The Hopes and Ambitions of Hillary Rodham Clinton
By Jeff Gerth and Don Van Natta Jr.
Little, Brown and Co. / 448 pages / $29.99
Every biography of a presidential candidate implicitly poses the same question: Is the past prologue? Biographers comb through the contenders' lives trying to find signs of the president they might become in the decisions they've made and the experiences they've accumulated. They seek hints of the future by examining shards of the past.
Any biographer undertaking that effort with Hillary Rodham Clinton, the Democratic U.S. senator from New York and former first lady now seeking her party's presidential nomination, faces two unusually large hurdles. One is the volume of words already written about her, a melange of fact, fantasy and ideological projection across the spectrum in nearly four dozen books and countless newspaper and magazine profiles. The other is more fundamental. In Clinton's case, it's not clear whether the past really is prologue to a possible presidency - or, more precisely, in a life marked by distinct phases, it's not clear which past might be the prologue.
Two new biographies navigate these challenges with widely varying degrees of skill and success. Of the two, A Woman in Charge, by Carl Bernstein of Watergate fame, is by far the more engaging and illuminating; it stands as a model of contemporary political biography. But Her Way from two accomplished investigative reporters, Jeff Gerth and Don Van Natta Jr., though not as sophisticated or revealing, helps plug the one major gap in Bernstein's book by exploring Clinton's Senate career, which he inexplicably glosses over in a few perfunctory pages.
Despite that notable flaw of omission, Bernstein has produced an excellent book: thorough, balanced, judicious and deeply reported. In unmannered and accessible prose, he offers a three-dimensional portrait of a person with enduring strengths (discipline, tenacity, a sustaining religious faith) and weaknesses (excessive secrecy, a tendency to self-righteousness and a habit of nursing grudges); he could have easily called his study A Woman in Full. After Bernstein, it is difficult to imagine the need for another book on the first five decades of Clinton's life.
Gerth and Van Natta, for instance, add little to Clinton's self-portrait (in her memoirs and elsewhere) of her youthful home life in what they call the "pleasant and secure environment" of Park Ridge, a Chicago suburb. But Bernstein shows how much airbrushing was required to paint that Norman Rockwell picture. Bernstein is withering in his portrayal of Clinton's father, Hugh Rodham, "a sour, unfulfilled man whose children suffered his relentless, demeaning sarcasm ... endured his embarrassing parsimony, and silently accepted his humiliation and verbal abuse of their mother."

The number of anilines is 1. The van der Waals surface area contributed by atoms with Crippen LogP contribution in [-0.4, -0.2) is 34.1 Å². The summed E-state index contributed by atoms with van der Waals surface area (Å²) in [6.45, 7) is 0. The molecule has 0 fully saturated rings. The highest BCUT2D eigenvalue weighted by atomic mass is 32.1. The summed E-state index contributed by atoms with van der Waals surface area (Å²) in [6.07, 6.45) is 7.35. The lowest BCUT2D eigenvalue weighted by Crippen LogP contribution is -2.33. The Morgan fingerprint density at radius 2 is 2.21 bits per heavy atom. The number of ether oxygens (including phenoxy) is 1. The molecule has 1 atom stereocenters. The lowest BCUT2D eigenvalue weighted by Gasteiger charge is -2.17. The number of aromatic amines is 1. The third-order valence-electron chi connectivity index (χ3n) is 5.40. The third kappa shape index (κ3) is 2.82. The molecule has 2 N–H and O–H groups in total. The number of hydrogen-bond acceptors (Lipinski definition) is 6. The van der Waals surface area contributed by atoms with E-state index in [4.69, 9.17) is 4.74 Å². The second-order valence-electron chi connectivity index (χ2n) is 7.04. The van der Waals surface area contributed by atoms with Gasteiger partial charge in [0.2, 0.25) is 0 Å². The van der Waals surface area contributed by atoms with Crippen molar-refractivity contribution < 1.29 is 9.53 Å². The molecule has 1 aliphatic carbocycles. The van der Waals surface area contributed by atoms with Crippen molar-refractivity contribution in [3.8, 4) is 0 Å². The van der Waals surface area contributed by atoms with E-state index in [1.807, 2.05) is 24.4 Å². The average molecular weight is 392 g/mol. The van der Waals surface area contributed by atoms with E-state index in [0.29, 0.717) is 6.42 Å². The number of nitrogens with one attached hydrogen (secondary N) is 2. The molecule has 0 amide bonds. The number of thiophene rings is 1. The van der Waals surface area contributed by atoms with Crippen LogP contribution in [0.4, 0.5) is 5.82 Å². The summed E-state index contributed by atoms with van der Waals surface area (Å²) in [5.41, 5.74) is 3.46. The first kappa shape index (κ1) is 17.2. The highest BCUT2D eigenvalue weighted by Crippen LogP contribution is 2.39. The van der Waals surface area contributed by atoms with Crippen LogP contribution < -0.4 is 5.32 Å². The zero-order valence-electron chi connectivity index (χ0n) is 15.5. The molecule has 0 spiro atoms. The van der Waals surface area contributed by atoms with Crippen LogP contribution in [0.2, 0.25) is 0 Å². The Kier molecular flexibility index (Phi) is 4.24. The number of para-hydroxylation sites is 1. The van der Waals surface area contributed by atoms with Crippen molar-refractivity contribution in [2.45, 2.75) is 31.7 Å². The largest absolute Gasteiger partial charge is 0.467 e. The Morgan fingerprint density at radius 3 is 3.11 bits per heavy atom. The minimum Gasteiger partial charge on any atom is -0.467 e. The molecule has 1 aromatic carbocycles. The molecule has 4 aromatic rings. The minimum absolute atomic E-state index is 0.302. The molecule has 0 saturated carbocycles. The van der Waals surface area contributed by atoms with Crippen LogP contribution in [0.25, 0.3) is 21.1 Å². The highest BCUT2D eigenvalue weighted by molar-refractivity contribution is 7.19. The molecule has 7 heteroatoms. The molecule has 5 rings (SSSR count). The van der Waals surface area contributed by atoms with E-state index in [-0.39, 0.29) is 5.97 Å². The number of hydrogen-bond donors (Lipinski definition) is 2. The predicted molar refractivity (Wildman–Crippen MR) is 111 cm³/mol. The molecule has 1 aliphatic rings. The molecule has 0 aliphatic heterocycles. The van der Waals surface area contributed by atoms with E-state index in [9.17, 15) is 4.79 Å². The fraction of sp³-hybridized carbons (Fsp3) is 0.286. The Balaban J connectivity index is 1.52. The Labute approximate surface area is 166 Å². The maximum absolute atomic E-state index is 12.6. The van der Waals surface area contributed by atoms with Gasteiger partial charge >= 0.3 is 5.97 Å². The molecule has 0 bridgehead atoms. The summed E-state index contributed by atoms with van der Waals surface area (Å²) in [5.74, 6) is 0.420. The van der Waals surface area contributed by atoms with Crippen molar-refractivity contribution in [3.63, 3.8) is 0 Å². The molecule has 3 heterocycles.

Bernstein both challenges prevailing assumptions about Clinton and fills out familiar aspects of her story. He flips on its head the argument that she married and remained with Bill Clinton to advance politically and obtain power. When the two were dating at Yale Law School, Bernstein shows, she was more mature in her personal relationships, more diverse in her experiences (with a resume that ranged from a stint gutting fish in Alaska to summer jobs with a leftist California law firm and the House Republican Conference) and more worldly in her forays into political activism. Bill Clinton, a political natural, would later prove a far more skilled strategist and campaigner. But at the time, Bernstein argues, Hillary seemed more firmly on a fast track to influence and power - perhaps as an elected official - before redirecting her life by marrying Bill and moving to Arkansas so he could run for office. Rather than sublimate love to influence, as her critics insist, Bernstein maintains that she did precisely the opposite, shelving her ambitions to support the man she loved and to seek the nurturing family life her father had denied her mother.
Bernstein returns to more familiar ground in treating Hillary Clinton's role as her husband's political partner, and in recounting these years dwells too long on too many familiar tales. Yet even on this well-trod terrain, Bernstein almost always finds new facts and telling details, from her refusal to read newspapers during the White House years (a trait she apparently shares with the job's current occupant) to the depth of Bill Clinton's relationship with an Arkansas woman, which apparently led him to consider a divorce in the months after he decided not to seek the presidency in 1988. On such issues, Bernstein's account benefits enormously from remarkably candid on-the-record assessments of both Clintons by intimates such as close friend Jim Blair and Betsey Wright, Bill Clinton's gubernatorial chief of staff in Arkansas.